barber
Image caption Dean Walker is training former oil workers as barbers

We’ve come to Aberdeen; a city synonymous with oil and gas. It’s an industry which brought wealth and jobs to this city. But some have been left struggling since the slump in the price of oil.

Instant Neighbour food bank is one of nearly 40 in Aberdeen. It also doubles up as a shop for the local community. Staff and volunteers get donations from around the city, scrub them up and sell them on at affordable prices.

John Mulhern, who helps run the centre, says the food bank often struggles to cope with demand. Up to 50 people come to them for food parcels some days, and in recent weeks they’ve had to turn people away on occasion,.

“This time last year we were doing between 80 to 100 food parcels a week – we can now do up to 170 parcels a week at the moment,” he says.

And he blames political decisions for that.

‘Support families’

“It’s to do with the benefit cap on families – which stops them from claiming anything in excess of £20,000 a year as benefit payments.

“It’s reduced the amount of disposable income they’ve got and the income they’ve got to support their families.”

Grace O’Keefe is the Conservative candidate in Aberdeen North. We put John’s points to her.

She told me: “We obviously want to support families – caps have been introduced because we have to ensure that people are encouraged to go to work and that’s why we want to improve job opportunities for people.”

Image caption Instant Neighbour is one of 40 foodbanks in Aberdeen

Prime Minister Theresa May argues the reasons for food bank use are complex.

But the SNP’s candidate for the seat, Kirsty Blackman, thinks it’s a sign the economy isn’t working for many.

“The welfare state should be a safety net and it’s not catching those people,” she says.

‘More expensive’

“The economy is clearly not working for everybody… people whose weekly shop is much more expensive than it previously was, while their wages are not rising, they don’t feel like the economy is working for them.”

But is it working for others?

We went to speak to Paul Clarkson, who runs a chain of bars in the city.

“We are still seen as quite popular venues to go to, but we’re just not getting as many customers as before.” he explains.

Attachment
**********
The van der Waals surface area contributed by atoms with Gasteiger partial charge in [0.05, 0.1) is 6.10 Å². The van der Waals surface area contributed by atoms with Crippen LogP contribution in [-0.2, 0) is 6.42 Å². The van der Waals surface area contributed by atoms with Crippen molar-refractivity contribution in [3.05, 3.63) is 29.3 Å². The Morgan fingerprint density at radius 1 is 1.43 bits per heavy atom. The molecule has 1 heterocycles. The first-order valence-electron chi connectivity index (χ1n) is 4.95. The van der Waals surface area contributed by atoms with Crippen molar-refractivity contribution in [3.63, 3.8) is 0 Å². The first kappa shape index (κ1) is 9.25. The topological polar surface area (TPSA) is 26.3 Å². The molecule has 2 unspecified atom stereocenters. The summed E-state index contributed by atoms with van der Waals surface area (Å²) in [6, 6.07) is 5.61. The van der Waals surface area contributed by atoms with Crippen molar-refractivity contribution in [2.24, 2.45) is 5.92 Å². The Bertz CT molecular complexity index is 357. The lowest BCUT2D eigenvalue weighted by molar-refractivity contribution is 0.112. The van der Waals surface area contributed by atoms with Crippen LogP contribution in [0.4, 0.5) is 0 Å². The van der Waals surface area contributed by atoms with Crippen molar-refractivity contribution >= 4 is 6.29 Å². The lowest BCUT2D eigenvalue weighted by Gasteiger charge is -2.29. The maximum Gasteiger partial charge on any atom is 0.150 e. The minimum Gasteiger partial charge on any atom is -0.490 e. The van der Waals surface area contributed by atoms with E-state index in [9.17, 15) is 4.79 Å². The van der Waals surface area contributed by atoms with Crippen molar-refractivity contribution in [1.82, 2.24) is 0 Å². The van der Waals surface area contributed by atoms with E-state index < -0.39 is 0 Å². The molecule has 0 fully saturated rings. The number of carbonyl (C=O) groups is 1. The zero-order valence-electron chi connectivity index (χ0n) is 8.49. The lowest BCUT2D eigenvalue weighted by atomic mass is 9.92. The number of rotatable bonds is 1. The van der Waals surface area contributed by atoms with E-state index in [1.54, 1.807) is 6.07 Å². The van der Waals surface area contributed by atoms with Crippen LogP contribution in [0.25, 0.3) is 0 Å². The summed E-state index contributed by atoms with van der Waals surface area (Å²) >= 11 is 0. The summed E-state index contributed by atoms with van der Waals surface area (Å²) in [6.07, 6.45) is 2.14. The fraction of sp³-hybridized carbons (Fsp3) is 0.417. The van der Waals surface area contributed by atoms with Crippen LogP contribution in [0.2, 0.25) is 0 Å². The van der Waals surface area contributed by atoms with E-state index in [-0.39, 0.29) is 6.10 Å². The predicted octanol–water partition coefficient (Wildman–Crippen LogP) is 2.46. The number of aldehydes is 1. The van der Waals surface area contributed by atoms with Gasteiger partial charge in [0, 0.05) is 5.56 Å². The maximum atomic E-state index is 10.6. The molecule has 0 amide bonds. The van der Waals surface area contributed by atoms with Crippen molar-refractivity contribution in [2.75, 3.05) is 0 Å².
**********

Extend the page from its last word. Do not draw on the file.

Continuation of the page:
Until 2015, Labour had held this seat since the 1930s. Their candidate here is Orr Vinegold.

Image caption Kirsty Blackman won Aberdeen North for the SNP in 2015

“Labour has always been on the side of working folk and that’s our pitch again at this election; the £10 minimum wage, investment in education, more money into the NHS which we hope will trickle into Scotland.”

Isobel Davidson, the Lib Dem candidate, agrees that times are tough for some.

“There have been fairly substantial cuts in some people’s wages yet they’ve still got the same bills to pay. We do need to look at a much wider economy.”

Diversification is something of a buzzword here as Aberdeen looks to reduce its reliance on the oil and gas sector.

Fully booked

Dean Walker is something of an expert in the field. He runs an upmarket barber in the city centre (£35 a hair cut) and is retraining oil and gas workers to work in his salon. It takes about six month to get salon ready.

“I think they are sort of glad not to be just relying on the oil and gas sector now, it being as vulnerable as it can be and how quickly it can change.”

Business here is good. The salon is fully booked most days.

Is the economy working for Dean? “Absolutely” he says.

Back at the food bank those views about diversification are echoed. But John is less optimistic about the future.

“I’m not sure about the economy in Aberdeen – I can only see it getting worse over the next wee while.”

The full list of candidates for Aberdeen North in the general election on 8 June is Kirsty Blackman (SNP), Isobel Davidson (Lib Dem), Richard Durkin (independent), Grace O’Keeffe (Conservative), Orr Vinegold (Labour).

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